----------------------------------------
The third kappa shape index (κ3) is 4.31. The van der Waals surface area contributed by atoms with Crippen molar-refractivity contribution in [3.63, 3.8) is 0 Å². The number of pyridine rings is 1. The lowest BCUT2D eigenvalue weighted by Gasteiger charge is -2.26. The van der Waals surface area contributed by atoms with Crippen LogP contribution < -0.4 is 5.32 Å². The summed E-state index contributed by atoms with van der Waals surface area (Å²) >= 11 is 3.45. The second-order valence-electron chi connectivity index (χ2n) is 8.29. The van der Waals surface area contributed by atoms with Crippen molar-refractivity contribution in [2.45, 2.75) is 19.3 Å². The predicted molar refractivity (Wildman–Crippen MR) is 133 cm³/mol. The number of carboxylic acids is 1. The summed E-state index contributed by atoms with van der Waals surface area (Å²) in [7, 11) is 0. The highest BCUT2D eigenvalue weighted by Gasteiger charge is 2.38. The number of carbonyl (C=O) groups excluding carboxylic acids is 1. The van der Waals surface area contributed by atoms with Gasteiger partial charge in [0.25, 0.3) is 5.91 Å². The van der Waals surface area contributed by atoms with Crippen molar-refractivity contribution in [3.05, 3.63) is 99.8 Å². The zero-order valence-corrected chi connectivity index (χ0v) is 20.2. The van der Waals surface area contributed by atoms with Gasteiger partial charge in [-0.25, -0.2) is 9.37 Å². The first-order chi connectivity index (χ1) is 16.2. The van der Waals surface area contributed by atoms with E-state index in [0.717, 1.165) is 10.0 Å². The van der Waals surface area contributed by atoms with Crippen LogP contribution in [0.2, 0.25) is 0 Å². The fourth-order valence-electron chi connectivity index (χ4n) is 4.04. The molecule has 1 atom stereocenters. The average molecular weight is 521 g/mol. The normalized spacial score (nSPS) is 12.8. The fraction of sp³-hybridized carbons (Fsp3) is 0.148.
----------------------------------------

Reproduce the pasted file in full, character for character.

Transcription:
The third kappa shape index (κ3) is 4.31. The van der Waals surface area contributed by atoms with Crippen molar-refractivity contribution in [3.63, 3.8) is 0 Å². The number of pyridine rings is 1. The lowest BCUT2D eigenvalue weighted by Gasteiger charge is -2.26. The van der Waals surface area contributed by atoms with Crippen LogP contribution < -0.4 is 5.32 Å². The summed E-state index contributed by atoms with van der Waals surface area (Å²) >= 11 is 3.45. The second-order valence-electron chi connectivity index (χ2n) is 8.29. The van der Waals surface area contributed by atoms with Crippen molar-refractivity contribution in [2.45, 2.75) is 19.3 Å². The predicted molar refractivity (Wildman–Crippen MR) is 133 cm³/mol. The number of carboxylic acids is 1. The summed E-state index contributed by atoms with van der Waals surface area (Å²) in [7, 11) is 0. The highest BCUT2D eigenvalue weighted by Gasteiger charge is 2.38. The number of carbonyl (C=O) groups excluding carboxylic acids is 1. The van der Waals surface area contributed by atoms with Gasteiger partial charge in [0.25, 0.3) is 5.91 Å². The van der Waals surface area contributed by atoms with Crippen molar-refractivity contribution in [3.05, 3.63) is 99.8 Å². The zero-order valence-corrected chi connectivity index (χ0v) is 20.2. The van der Waals surface area contributed by atoms with Gasteiger partial charge in [-0.25, -0.2) is 9.37 Å². The first-order chi connectivity index (χ1) is 16.2. The van der Waals surface area contributed by atoms with E-state index in [0.717, 1.165) is 10.0 Å². The van der Waals surface area contributed by atoms with Crippen LogP contribution in [0.2, 0.25) is 0 Å². The fourth-order valence-electron chi connectivity index (χ4n) is 4.04. The molecule has 1 atom stereocenters. The average molecular weight is 521 g/mol. The normalized spacial score (nSPS) is 12.8. The fraction of sp³-hybridized carbons (Fsp3) is 0.148.